And at the bottom: “For all investors who have a current contract with UDI Energie Festzins VI or who have not accepted the offer of U 20 Prevent GmbH at UDI Energie Festzins II, III, IV, V, VII, VIII or IX, their outstanding claims can be registered for the insolvency table at the request of the trustee. Due to the ongoing insolvency proceedings, interest and repayments are no longer possible.”
The final, most-recent story that appeared on the UDI website is dated 27 July. It is an interview with Sascha Borowski, a Dusseldorf lawyer with the firm Buchalik Brommekamp, in which Borowski gives his sober, legal assessment of the subordinated loans that UDI was making.
Said Borowski: “The UDI Energie Festzins II to IX companies all issued their subordinated loans before the Retail Investor Protection Act came into force. In fact, UDI had always prepared quite detailed issue documents even before the Retail Investor Protection Act. For all subordinated loans thereafter, the required prospectuses were written and approved by BaFin, ie UDI did not use the exceptions at all.
“For example, BaFin approved the prospectuses of the subordinated loans UDI Energie Festzins 10 to 14. The distribution of these investments was therefore carried out with the express approval of the financial supervisory authority. The problem of subordinated loans arose much later due to a change in case law on qualified subordination clauses, ie not by legislation and certainly not by a possible violation of laws.”
We reached out to Borowski for further comment, but received no reply by the time this story was to be published.
But Expert Investor did speak with Dr Susanne Schmidt-Morsbach, a lawyer with Schirp & Partner in Berlin. Schmidt-Morsbach said that there was nothing new to report in her dealings with UDI.
She went on: “We are waiting for the opening of the insolvency proceedings for UDI Festzins II to IX. It is exciting to see whether the court will uphold the self-administration. We had expressly spoken out against self-administration to the court and the administrator. BaFin also seems to be critical of self-administration.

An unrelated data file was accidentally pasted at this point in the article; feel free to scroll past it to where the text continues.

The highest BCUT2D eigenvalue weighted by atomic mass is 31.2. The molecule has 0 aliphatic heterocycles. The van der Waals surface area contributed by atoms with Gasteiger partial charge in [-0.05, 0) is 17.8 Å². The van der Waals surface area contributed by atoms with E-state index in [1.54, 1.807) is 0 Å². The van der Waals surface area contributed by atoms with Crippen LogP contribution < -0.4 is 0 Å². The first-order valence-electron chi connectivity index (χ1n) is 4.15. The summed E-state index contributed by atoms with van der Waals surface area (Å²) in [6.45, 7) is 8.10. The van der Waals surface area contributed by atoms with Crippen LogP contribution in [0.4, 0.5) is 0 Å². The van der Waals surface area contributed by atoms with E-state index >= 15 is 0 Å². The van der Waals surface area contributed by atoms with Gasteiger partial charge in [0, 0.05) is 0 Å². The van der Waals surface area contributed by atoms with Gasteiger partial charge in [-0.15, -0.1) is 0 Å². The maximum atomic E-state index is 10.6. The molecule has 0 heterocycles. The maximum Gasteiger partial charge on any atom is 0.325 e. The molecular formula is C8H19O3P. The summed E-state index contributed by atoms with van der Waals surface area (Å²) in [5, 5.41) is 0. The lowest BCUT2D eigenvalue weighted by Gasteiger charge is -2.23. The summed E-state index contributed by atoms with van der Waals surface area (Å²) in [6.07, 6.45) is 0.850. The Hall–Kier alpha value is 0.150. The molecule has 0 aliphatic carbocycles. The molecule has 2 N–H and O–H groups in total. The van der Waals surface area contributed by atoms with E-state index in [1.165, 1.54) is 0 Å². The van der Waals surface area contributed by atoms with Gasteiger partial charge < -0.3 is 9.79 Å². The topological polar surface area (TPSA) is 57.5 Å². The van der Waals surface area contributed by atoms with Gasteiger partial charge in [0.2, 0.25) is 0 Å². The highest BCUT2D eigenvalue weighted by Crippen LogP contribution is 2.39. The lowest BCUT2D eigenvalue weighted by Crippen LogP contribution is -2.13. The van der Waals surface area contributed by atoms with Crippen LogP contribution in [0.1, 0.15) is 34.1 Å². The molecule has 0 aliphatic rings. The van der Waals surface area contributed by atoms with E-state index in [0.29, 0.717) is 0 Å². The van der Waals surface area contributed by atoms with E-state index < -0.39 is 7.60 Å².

“However,” she added, “the first investors do not want to wait any longer and we will file a first class action in the near future.”
In a follow-up email, Schmidt-Morsbach said that the class action is likely to be filed in ‘the next two or three weeks’.
To invest in Germany, or not to invest in Germany?
UDI’s troubles echo that of the German Property Group, also known as Dolphin Trust. As Deutsche Welle wrote back in May: “A property investment company based in Hanover, for years Dolphin Trust benefited from a shiny image that presented it as both a safe and profitable choice for those looking for alternatives to banks as places to put their money.”
However, Deutsche Welle continued: “[In] July 2020, the company filed for insolvency in Bremen, with debts estimated between €1.2bn ($1.4bn) and €1.5bn. A month later, German prosecutors began a criminal investigation into suspected fraud. What for years looked like a respectable investment vehicle now bears the hallmarks of a pyramid or Ponzi scheme. […] The properties still owned by the company at the time of bankruptcy are estimated to be worth no more than €150m collectively. With at least €1.2bn owed to investors, and possibly much more, there is no hope of those people getting their money back.”
In July, Expert Investor asked whether dark clouds were on the horizon for UDI. The clouds are definitely there, and not much light is coming through. But if you are looking to invest your money and are looking towards Germany, after this and Dolphin Trust and Wirecard, look twice.